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CDC Warns of Salmonella Outbreaks Linked to Backyard Poultry Flocks

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109 people from 29 states have gotten sick from Salmonella after touching or caring for backyard poultry. 33 people have been hospitalized and no deaths have been reported. Image for illustration purposes
109 people from 29 states have gotten sick from Salmonella after touching or caring for backyard poultry. 33 people have been hospitalized and no deaths have been reported. Image for illustration purposes
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A CDC investigation notice regarding outbreaks of Salmonella infections has been posted: https://www.cdc.gov/salmonella/backyardpoultry-05-24/index.html

Key Points:

  • 109 people from 29 states have gotten sick from Salmonella after touching or caring for backyard poultry. 33 people have been hospitalized and no deaths have been reported.
  • In this outbreak, 43% of the people infected with Salmonella are under 5 years old.
  • Backyard poultry can carry Salmonella germs even if they look healthy and clean. These germs can easily spread to anything in the areas where the poultry live and roam.
  • You can get sick from touching your backyard poultry or anything in their environment and then touching your mouth or food and swallowing Salmonella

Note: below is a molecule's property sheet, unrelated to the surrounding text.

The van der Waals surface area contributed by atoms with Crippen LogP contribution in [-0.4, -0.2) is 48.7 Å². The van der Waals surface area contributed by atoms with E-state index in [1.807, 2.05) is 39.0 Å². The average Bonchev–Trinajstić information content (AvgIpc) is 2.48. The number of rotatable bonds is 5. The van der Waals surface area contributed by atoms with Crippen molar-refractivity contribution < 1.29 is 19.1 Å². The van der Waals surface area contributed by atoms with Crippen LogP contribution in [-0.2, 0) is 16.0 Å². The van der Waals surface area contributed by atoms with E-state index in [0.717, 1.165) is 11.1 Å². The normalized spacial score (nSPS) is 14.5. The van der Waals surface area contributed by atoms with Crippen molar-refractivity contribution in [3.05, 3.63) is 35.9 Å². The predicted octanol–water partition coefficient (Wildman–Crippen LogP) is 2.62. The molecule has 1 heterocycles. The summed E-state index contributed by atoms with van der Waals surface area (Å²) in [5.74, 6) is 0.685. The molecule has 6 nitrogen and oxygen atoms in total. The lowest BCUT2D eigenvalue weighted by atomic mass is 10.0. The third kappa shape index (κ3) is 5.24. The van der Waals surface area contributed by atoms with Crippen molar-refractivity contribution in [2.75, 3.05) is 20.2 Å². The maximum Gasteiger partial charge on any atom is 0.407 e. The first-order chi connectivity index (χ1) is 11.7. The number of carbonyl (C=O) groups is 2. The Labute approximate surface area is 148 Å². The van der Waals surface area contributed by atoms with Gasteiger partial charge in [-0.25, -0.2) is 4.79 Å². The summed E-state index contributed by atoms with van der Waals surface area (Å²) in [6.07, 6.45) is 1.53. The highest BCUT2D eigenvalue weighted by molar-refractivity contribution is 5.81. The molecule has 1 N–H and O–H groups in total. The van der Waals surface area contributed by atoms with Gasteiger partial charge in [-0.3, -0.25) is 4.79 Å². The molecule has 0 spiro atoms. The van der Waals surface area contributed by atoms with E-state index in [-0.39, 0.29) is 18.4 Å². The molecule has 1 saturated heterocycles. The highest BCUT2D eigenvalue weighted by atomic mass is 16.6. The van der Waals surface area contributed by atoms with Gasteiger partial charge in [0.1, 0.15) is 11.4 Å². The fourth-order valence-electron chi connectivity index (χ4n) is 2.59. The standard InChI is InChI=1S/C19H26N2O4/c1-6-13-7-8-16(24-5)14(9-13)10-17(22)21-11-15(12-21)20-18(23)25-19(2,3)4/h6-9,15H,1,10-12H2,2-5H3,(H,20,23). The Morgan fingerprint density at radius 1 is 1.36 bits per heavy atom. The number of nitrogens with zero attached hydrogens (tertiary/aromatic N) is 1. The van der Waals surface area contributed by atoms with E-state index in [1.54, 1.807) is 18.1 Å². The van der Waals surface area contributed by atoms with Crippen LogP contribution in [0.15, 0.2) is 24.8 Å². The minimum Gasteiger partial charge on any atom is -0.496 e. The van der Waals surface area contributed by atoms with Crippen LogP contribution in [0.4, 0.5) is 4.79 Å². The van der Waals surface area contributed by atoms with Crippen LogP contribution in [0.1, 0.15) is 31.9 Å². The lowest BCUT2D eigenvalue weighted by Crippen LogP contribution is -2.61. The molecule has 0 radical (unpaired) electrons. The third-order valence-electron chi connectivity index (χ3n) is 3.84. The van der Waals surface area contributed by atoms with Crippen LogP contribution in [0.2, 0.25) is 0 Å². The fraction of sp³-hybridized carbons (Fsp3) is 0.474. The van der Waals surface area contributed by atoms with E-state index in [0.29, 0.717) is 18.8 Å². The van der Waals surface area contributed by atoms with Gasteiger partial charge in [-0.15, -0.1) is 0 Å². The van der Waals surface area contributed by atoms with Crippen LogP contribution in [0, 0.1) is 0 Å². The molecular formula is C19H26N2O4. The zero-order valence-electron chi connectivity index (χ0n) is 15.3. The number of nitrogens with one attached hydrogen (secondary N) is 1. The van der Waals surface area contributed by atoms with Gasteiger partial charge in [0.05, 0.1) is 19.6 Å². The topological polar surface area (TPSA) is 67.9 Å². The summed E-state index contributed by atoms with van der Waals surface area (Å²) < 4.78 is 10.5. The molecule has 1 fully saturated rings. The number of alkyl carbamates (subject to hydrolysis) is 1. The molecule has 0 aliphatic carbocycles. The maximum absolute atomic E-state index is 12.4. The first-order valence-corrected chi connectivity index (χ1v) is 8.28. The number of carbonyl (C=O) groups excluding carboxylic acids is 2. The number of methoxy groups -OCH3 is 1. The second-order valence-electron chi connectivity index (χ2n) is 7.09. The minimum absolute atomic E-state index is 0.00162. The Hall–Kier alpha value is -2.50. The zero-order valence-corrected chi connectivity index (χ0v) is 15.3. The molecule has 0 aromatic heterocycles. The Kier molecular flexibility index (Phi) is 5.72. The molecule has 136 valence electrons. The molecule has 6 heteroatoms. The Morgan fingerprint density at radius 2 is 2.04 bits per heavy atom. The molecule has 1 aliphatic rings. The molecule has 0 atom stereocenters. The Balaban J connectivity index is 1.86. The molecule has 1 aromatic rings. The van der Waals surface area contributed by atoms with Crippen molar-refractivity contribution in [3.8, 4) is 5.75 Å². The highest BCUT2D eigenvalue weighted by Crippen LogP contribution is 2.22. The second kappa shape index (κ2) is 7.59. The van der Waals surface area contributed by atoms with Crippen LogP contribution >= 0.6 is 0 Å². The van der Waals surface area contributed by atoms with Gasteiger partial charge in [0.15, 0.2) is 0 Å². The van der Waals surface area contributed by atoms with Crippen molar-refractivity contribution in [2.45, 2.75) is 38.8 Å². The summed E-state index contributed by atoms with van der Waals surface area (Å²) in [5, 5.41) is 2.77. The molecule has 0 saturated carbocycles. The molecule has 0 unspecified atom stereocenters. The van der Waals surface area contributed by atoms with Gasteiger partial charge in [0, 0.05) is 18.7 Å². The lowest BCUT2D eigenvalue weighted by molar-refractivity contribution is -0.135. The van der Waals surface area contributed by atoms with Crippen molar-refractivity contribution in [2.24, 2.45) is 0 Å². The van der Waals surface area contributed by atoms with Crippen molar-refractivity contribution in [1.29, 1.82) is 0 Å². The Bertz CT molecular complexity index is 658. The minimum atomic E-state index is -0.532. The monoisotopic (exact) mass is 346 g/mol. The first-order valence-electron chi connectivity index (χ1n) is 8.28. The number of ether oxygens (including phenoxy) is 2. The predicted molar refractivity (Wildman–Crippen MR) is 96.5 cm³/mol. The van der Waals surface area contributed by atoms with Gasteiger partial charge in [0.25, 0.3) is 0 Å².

What You Should Do:

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  • Wash your hands immediately after touching backyard poultry, their eggs, or anything in the area where they live and roam.
  • Supervise kids around flocks. Young children are more likely to become very ill from Salmonella.
  • Don’t kiss or snuggle backyard poultry, and don’t eat or drink around them. This can spread Salmonella germs to your mouth and make you sick.
  • Handle eggs safely.
  • Call you healthcare provider right away if you are experiencing any severe symptoms of Salmonella.

What Stores Selling Backyard Poultry Should Do:

  • Source poultry from hatcheries that take steps to reduce Salmonella
  • Clean and sanitize poultry display areas between shipments of new poultry.
  • This informational poster describes ways to stay healthy with backyard flocks. Place it right beside flock display areas, and hand it out to customers.

What Backyard Poultry Hatcheries Should Do:

  • Use best management practices to help prevent Salmonella in poultry.
  • Participate in the voluntary USDA-NPIP U.S. Salmonella Monitored Program and certify that your flocks are monitored for Salmonella germs.
  • Provide health information to owners and potential buyers of poultry before purchase.

Salmonella Symptoms:

  • Most people infected with Salmonella experience diarrhea, fever, and stomach cramps.
    • Symptoms usually start 6 hours to 6 days after swallowing the bacteria.
    • Most people recover without treatment after 4 to 7 days.
  • Some people—especially children younger than 5 years, adults 65 years and older, and people with weakened immune systems—may experience more severe illnesses that require medical treatment or hospitalization.
  • For more information about Salmonella, see the Salmonella Questions and Answers page.

If you have questions about cases in a particular state, please call that state’s health department.

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Information Source; CDC

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